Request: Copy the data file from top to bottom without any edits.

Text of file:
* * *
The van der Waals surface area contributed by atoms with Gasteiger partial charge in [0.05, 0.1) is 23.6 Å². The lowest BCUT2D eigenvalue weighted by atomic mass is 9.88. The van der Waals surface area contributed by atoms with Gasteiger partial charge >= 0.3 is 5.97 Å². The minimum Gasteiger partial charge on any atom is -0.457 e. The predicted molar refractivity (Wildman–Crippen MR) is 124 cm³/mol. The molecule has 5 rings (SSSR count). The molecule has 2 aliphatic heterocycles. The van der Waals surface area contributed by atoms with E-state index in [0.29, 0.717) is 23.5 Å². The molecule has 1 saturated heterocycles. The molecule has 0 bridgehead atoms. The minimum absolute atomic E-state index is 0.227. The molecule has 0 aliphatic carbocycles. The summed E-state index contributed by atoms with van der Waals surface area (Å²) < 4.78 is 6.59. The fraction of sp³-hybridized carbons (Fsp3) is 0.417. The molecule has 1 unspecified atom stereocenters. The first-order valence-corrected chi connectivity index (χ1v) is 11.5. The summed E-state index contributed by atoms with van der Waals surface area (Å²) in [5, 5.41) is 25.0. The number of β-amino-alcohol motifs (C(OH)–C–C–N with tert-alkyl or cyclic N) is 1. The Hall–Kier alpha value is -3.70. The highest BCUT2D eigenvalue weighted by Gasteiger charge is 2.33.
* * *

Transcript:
The van der Waals surface area contributed by atoms with Gasteiger partial charge in [0.05, 0.1) is 23.6 Å². The lowest BCUT2D eigenvalue weighted by atomic mass is 9.88. The van der Waals surface area contributed by atoms with Gasteiger partial charge >= 0.3 is 5.97 Å². The minimum Gasteiger partial charge on any atom is -0.457 e. The predicted molar refractivity (Wildman–Crippen MR) is 124 cm³/mol. The molecule has 5 rings (SSSR count). The molecule has 2 aliphatic heterocycles. The van der Waals surface area contributed by atoms with E-state index in [0.29, 0.717) is 23.5 Å². The molecule has 1 saturated heterocycles. The molecule has 0 bridgehead atoms. The minimum absolute atomic E-state index is 0.227. The molecule has 0 aliphatic carbocycles. The summed E-state index contributed by atoms with van der Waals surface area (Å²) < 4.78 is 6.59. The fraction of sp³-hybridized carbons (Fsp3) is 0.417. The molecule has 1 unspecified atom stereocenters. The first-order valence-corrected chi connectivity index (χ1v) is 11.5. The summed E-state index contributed by atoms with van der Waals surface area (Å²) in [5, 5.41) is 25.0. The number of β-amino-alcohol motifs (C(OH)–C–C–N with tert-alkyl or cyclic N) is 1. The Hall–Kier alpha value is -3.70. The highest BCUT2D eigenvalue weighted by Gasteiger charge is 2.33.